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200 suspected Islamist gunmen freed in Nigeria prison break
Nigeria - The attack in the central Kogi state left one warden dead and while there was no official confirmation of the raiders' identity, local residents suspected the Boko Haram Islamist sect which has been wreaking havoc in Nigeria.
"There was a jail break last night. From reports available to us, a large number of gunmen attacked the Koton Karfe prison around 7:00pm and threw explosives at the gate and opened fire on our wardens," said prison spokeswoman Hadiza Aminu.
She said a shoot-out then erupted.
"One of our men was killed and the gunmen overpowered the wardens and broke into the cells, freeing inmates – 199 inmates all awaiting trial escaped, leaving only one inmate," Aminu told AFP.
She refused to speculate on the identity of the attackers.
"We still don't know who was behind this attack. Investigations have commenced to determine that."
But a resident Isiaka Yakub said: "From all indications, the attackers were members of Boko Haram," adding that there were around 20 of them.
A local reporter said "some gunmen believed to be members of Boko Haram sect stormed the prison around 7:00pm and blasted the prison gate with explosives."
In September 2010, Boko Haram attacked a prison in northern Bauchi state and freed more than 700 inmates.
Boko Haram has been blamed for series of gun and bomb attacks in several parts of Africa's most populous country in recent months, mostly in the Muslim-dominated north.
Security sources said early this month they had arrested Boko Haram's purported spokesman, Abul Qaqa, whom they said was a native of Kogi state.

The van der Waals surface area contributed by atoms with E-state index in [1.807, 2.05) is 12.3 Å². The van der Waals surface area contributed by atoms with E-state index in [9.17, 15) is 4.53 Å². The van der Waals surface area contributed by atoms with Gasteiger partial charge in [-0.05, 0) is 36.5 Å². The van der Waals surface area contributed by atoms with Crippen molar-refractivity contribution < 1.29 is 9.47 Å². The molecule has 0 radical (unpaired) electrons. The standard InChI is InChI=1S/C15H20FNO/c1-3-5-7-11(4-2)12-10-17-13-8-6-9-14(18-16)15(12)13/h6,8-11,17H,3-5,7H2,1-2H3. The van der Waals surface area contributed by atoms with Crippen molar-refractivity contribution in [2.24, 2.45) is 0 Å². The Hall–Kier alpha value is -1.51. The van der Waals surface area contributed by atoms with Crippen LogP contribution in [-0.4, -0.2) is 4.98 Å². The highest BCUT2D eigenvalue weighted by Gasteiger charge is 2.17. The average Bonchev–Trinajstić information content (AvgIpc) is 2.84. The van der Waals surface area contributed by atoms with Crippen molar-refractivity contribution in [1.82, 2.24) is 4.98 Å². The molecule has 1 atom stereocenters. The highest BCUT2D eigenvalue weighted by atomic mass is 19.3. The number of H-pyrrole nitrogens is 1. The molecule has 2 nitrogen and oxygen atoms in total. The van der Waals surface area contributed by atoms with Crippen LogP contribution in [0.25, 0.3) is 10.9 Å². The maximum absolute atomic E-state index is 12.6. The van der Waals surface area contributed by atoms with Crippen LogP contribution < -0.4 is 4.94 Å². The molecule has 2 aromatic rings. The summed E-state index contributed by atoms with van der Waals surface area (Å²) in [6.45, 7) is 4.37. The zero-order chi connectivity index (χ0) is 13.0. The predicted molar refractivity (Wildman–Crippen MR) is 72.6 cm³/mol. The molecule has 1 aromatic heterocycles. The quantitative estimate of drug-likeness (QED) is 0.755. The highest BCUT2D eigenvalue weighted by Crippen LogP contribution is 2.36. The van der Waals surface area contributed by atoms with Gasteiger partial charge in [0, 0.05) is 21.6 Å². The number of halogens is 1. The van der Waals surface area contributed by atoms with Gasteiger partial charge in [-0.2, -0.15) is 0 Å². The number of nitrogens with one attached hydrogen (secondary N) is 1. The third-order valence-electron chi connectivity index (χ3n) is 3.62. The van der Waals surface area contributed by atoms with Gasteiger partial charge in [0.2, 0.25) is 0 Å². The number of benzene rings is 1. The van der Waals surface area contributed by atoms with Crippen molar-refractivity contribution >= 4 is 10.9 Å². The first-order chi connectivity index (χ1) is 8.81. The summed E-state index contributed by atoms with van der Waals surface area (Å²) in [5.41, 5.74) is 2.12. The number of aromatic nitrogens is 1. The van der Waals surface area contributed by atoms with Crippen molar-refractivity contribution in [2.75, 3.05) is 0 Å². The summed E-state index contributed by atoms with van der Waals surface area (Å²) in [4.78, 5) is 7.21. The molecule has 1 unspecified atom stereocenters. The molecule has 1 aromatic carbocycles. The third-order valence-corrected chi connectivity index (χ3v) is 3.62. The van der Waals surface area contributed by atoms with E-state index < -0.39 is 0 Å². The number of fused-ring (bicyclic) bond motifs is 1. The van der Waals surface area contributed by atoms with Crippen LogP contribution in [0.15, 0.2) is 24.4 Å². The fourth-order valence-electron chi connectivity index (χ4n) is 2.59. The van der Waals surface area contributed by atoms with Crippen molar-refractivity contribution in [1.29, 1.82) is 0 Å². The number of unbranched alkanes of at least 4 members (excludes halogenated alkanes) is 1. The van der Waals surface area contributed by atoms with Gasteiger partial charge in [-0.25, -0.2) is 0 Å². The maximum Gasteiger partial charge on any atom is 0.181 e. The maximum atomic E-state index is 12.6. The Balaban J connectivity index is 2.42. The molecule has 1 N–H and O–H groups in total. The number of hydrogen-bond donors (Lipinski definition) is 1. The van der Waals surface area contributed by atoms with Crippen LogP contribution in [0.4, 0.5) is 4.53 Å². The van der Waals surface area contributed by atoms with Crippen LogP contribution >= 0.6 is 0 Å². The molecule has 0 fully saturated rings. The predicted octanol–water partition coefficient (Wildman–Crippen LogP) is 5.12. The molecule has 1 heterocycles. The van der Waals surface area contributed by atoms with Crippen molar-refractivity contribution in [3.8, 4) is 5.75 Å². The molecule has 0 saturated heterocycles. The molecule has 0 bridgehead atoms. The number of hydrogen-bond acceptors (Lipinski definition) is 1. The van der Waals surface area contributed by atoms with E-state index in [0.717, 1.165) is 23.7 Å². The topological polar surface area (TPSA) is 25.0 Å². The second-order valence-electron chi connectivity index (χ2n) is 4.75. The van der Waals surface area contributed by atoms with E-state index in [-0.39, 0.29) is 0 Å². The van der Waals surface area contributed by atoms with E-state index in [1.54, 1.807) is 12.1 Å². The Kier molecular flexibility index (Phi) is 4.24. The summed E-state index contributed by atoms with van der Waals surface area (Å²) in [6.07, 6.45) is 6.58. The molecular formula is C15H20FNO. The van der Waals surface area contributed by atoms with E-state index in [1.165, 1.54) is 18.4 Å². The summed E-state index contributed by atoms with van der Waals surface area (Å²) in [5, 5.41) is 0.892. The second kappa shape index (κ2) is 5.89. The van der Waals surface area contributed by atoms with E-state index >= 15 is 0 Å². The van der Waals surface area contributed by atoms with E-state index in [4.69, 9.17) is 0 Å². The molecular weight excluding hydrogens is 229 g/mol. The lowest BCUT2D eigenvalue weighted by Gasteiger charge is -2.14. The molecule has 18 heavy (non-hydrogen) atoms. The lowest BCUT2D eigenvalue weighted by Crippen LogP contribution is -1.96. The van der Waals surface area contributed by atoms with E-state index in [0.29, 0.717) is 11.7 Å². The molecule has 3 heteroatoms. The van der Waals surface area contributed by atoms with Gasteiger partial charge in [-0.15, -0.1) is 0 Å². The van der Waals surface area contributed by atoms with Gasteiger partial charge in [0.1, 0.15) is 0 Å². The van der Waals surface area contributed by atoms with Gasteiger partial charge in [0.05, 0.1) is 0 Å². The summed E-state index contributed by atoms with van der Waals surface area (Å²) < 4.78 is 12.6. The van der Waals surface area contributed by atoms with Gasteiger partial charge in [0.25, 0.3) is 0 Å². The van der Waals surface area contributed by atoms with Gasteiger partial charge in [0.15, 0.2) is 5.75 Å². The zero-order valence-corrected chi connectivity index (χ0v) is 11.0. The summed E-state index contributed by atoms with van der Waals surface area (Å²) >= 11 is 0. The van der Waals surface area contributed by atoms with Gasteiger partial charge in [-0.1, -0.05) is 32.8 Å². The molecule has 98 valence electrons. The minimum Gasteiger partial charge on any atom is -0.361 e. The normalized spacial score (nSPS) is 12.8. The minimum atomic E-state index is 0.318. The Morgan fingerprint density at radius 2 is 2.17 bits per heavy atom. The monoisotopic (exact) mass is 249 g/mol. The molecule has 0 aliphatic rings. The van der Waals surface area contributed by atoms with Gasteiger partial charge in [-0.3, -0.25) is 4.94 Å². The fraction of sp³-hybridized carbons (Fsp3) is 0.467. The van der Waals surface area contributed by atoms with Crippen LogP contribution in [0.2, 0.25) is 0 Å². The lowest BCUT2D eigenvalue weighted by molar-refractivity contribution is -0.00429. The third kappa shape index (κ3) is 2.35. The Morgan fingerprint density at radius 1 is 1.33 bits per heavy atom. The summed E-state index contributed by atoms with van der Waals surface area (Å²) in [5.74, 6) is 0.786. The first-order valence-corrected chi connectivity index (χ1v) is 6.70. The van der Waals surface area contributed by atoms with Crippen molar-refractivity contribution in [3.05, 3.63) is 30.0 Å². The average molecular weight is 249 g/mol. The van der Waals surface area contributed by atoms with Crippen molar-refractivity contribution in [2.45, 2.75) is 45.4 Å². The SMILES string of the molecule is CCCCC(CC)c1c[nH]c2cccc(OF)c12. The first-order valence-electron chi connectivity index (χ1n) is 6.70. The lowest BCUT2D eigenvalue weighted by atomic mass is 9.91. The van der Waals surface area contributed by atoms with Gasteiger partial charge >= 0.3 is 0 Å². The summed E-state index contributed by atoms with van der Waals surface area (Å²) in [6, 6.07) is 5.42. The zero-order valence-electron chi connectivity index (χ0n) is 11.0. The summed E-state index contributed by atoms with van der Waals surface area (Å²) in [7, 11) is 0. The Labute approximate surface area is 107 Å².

But a man claiming to be Abul Qaqa told reporters by phone he was not being held and that it was another of the sect's senior members who had been captured.
Two days after the arrest, suspected Boko Haram gunmen attacked a police station and a bank in Ajaokuta, another town in the same state.
Boko Haram has carried out increasingly sophisticated attacks, mostly in Nigeria's north, that have left hundreds of people dead.
The most audacious and deadly attack killed at least 185 last month in northern Kano city, Nigeria's second largest city.
The spiralling violence has sparked deep concern in the international community and shaken the country, whose 160 million population is roughly divided between a mainly Muslim north and predominantly Christian south.
Kogi state lies on the so-called middle belt between Nigeria's north and south. The state also borders the capital Abuja where Boko Haram bombed the UN headquarters in August 2011, killing 25.
The sect launched an uprising in 2009 put down by a brutal military assault that left some 800 dead. After going dormant for about a year, it re-emerged with a series of shootings and bomb blasts.